MAR 27, 2017 7:12 AM PDT

Nanosatellites Capture 'Heartbeat' From Orion-based Binary System

WRITTEN BY: Anthony Bouchard

It would seem that all this hubbub about nanosatellites isn’t as out of reach as originally thought. Scientists are already using nanosatellites in space today to observe the cosmos and beyond to learn more about what’s actually going on around us.

After the deployment of the BRIght Target Explorer constellation (BRITE), a type of nanosatellite array that was launched for space research, scientists were able to use them to measure one of the brightest ‘heartbeat’ events from a binary star system ever recorded.

The Iota Orionis binary system exhibits a 'heartbeat' as the two stars get closer to one another in their elliptical orbit.

Image Credit: Danielle Futselaar

The binary system, known as Iota Orionis, is among the brightest of objects in the Orion constellation. On the other hand, these stars interact with each other because of their own gravitational forces, and this causes fluctuations in brightness.

Published in The Monthly Notices of the Royal Astronomical Society, the researchers detail how the stars would orbit one another in an elliptical manner once every 30 days. In this kind of orbital setting, there are points where the stars are further away from one another, and conversely, when they are closer to one another than anywhere else in the orbital path.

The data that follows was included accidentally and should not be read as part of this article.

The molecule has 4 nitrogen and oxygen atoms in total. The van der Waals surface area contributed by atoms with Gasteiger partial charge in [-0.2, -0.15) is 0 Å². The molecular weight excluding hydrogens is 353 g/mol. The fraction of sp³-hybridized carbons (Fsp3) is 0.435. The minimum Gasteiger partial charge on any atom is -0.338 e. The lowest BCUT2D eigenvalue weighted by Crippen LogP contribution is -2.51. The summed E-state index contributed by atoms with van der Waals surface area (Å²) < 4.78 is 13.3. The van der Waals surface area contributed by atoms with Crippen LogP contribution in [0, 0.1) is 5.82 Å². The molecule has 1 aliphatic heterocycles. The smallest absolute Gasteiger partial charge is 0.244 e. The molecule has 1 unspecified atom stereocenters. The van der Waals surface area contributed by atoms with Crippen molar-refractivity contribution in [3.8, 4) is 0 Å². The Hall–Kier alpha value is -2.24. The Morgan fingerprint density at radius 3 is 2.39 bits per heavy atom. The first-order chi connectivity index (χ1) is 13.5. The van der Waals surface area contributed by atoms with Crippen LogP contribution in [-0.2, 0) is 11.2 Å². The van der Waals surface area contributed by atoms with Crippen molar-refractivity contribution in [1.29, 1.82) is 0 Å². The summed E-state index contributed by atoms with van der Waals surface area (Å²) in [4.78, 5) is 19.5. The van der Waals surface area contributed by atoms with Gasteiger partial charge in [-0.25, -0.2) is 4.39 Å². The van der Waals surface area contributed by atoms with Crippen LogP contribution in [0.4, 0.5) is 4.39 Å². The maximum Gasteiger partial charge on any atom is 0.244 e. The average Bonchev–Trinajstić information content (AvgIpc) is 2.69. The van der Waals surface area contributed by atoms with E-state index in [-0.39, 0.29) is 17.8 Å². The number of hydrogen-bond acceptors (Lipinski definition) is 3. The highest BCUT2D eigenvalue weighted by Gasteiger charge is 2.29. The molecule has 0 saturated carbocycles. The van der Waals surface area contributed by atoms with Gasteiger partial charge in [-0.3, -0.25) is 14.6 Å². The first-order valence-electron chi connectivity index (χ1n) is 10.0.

As they get closer to one another, their gravity begins to act on one another, pulling the stars out of their usual shape and increasing their surface area in the process. As this happens, the stars appear brighter for a short time, until they begin to drift away from one another again during their orbital path.

Because this process causes the star system to become brighter and dimmer in this process, it’s known as a ‘heartbeat.’ "The variations are strikingly similar to an electrocardiogram showing the sinusoidal rhythms of the heart, known as heartbeats," says postdoctoral researcher Herbert Pablo of the Université de Montréal.

It’s worth noting that as the stars became closer to one another, it caused vibrations from deep within the stars that the researchers claim is similar to Earthquake-like activity on Earth.

You might also like: This Binary Star System Has 3 Misaligned Planet-Forming Disks

An illustration below shows how the two stars orbit one another:

Being the first time that nanosatellites have ever captured this kind of data, and being that Iota Orionis is the first massive binary system of its kind ever found to exhibit this kind of behavior, it’s hoped that this research will open the door to new studies to come.

Source: University of Montreal (Google Translate)

About the Author
Fascinated by scientific discoveries and media, Anthony found his way here at LabRoots, where he would be able to dabble in the two. Anthony is a technology junkie that has vast experience in computer systems and automobile mechanics, as opposite as those sound.
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